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I am trying to write a guessing game program where a 4 digit number is randomly generated. The numbers need to be unique (as in they do not repeat at any time) I am fairly new to Java and I am having trouble displaying the numbers in an array. Also I can't figure out a way to check a number against the others more than once. EX: If random number A is the same as random number B it will make a new random number A. But I dont know how to check if the NEW random A is the same as number B without writing the same code over and over and over. (clearly some kind of loop but I have no idea which kind)

    import java.util.Random;

    public class Game {

    public static void main(String[] args) {
    // TODO Auto-generated method stub
    int rand1 = 0;
    int rand2 = 0;
    int rand3 = 0;
    int rand4 = 0;
    int[] randArray = new int[]{rand1, rand2, rand3, rand4};

    Random randy = new Random();
    int a = randy.nextInt(9);
    int b = randy.nextInt(9);
    int c = randy.nextInt(9);
    int d = randy.nextInt(9);

    //how to check the variable more than one time?
    a = rand1;
    if (b == a) {
        b = randy.nextInt(9);
        else rand2 = b;

    if (c == a || c == b) {
        c = randy.nextInt(9);
        else rand3 = c;

    if (d == a || d == b || d == c) {
        d = randy.nextInt(9);
    else rand4 = d;
    System.out.print(randArray); //prints gibberish
            //prints the numbers fine


marked as duplicate by Mark, Dennis Meng, Roman C, JasonMArcher, greg-449 Jan 22 '14 at 17:47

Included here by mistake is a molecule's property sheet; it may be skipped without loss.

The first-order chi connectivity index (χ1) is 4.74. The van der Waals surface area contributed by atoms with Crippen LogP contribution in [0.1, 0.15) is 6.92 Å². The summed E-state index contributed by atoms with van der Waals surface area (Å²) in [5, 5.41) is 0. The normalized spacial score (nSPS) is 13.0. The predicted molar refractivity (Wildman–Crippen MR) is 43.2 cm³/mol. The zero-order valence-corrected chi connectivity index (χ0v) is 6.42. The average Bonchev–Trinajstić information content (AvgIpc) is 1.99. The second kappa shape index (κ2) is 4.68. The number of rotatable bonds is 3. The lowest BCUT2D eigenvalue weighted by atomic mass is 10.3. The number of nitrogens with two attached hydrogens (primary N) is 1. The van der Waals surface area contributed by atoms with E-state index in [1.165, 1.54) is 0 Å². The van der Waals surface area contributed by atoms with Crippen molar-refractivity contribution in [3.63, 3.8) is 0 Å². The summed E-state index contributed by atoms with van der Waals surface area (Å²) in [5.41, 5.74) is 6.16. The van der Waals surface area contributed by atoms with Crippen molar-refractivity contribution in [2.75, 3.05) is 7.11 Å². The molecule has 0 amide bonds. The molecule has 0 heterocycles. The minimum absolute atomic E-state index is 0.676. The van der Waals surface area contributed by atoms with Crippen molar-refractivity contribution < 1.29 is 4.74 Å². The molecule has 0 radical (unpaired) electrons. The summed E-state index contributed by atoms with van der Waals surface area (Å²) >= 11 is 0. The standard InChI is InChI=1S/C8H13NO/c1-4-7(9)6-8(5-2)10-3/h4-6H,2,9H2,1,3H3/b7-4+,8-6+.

This question has been asked before and already has an answer. If those answers do not fully address your question, please ask a new question.

  • "//prints gibberish" Use System.out.print(Arrays.toString(randArray)); – Alexis C. Jan 17 '14 at 19:53
  • @John Lapinski: You need to clarify whether you want unique random numbers or unique digits in the random number. – blackcompe Jan 17 '14 at 20:16
  • @ZouZou Thank you! that easily solve my first problem! Also, Backcompe I wanted unique digits in the random number. Broke it up into digits because I thought it would be easiest to deal with like that but it doesn't necessarily have to be that way – John Lapinski Jan 18 '14 at 16:25

You might first add the random numbers to a java.util.HashSet and then convert it to an array. This way you get rid of all duplicates.


How about using an ArrayList instead?

The syntax is different, but then you can do your program in a looping fashion.

For example:

ArrayList<Integer> randNums = new ArrayList();
while(randNums.size() != 4) {
    int a = randy.nextInt(9);
    if(false == randNums.contains(a))

Edit to add a side note: ArrayList has the prettier printing you are looking for as well.


If you want to change your current array type to Integer instead of an int then i suggest you to take one of the other answers. My first instinct was to show you how clean, readable and simple it will be if you used ArrayList<Integer> and its power and then convert it to Integer[] again no int[].
At the end i decided to wrote you an answer, that may not be the most elegant and defentily not the shortest one, but it will teach you how to think right before you could use tools that will take those element off (ArrayList and its powers as we said).